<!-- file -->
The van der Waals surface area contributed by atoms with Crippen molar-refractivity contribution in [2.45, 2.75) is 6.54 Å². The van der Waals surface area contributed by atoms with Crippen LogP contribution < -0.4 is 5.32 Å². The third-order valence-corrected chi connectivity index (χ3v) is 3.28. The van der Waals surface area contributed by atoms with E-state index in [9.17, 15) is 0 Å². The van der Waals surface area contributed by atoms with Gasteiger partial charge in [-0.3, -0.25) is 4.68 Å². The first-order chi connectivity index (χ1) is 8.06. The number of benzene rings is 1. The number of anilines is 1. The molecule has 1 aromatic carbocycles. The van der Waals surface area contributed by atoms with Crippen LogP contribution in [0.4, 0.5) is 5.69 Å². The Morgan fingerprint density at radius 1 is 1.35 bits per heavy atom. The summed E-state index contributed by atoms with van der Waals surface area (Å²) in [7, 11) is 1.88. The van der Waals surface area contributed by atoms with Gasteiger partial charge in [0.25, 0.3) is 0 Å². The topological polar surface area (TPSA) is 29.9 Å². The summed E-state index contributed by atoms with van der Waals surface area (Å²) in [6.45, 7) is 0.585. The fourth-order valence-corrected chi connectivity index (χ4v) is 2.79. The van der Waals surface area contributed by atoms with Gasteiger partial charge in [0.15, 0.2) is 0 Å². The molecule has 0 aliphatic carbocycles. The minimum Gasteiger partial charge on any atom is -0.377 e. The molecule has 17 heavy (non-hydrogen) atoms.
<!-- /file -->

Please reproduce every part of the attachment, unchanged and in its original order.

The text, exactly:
The van der Waals surface area contributed by atoms with Crippen molar-refractivity contribution in [2.45, 2.75) is 6.54 Å². The van der Waals surface area contributed by atoms with Crippen LogP contribution < -0.4 is 5.32 Å². The third-order valence-corrected chi connectivity index (χ3v) is 3.28. The van der Waals surface area contributed by atoms with E-state index in [9.17, 15) is 0 Å². The van der Waals surface area contributed by atoms with Gasteiger partial charge in [-0.3, -0.25) is 4.68 Å². The first-order chi connectivity index (χ1) is 8.06. The number of benzene rings is 1. The number of anilines is 1. The molecule has 1 aromatic carbocycles. The van der Waals surface area contributed by atoms with Crippen LogP contribution in [0.4, 0.5) is 5.69 Å². The Morgan fingerprint density at radius 1 is 1.35 bits per heavy atom. The summed E-state index contributed by atoms with van der Waals surface area (Å²) in [7, 11) is 1.88. The van der Waals surface area contributed by atoms with Gasteiger partial charge in [0.25, 0.3) is 0 Å². The topological polar surface area (TPSA) is 29.9 Å². The summed E-state index contributed by atoms with van der Waals surface area (Å²) in [6.45, 7) is 0.585. The fourth-order valence-corrected chi connectivity index (χ4v) is 2.79. The van der Waals surface area contributed by atoms with Gasteiger partial charge in [0.15, 0.2) is 0 Å². The molecule has 0 aliphatic carbocycles. The minimum Gasteiger partial charge on any atom is -0.377 e. The molecule has 17 heavy (non-hydrogen) atoms.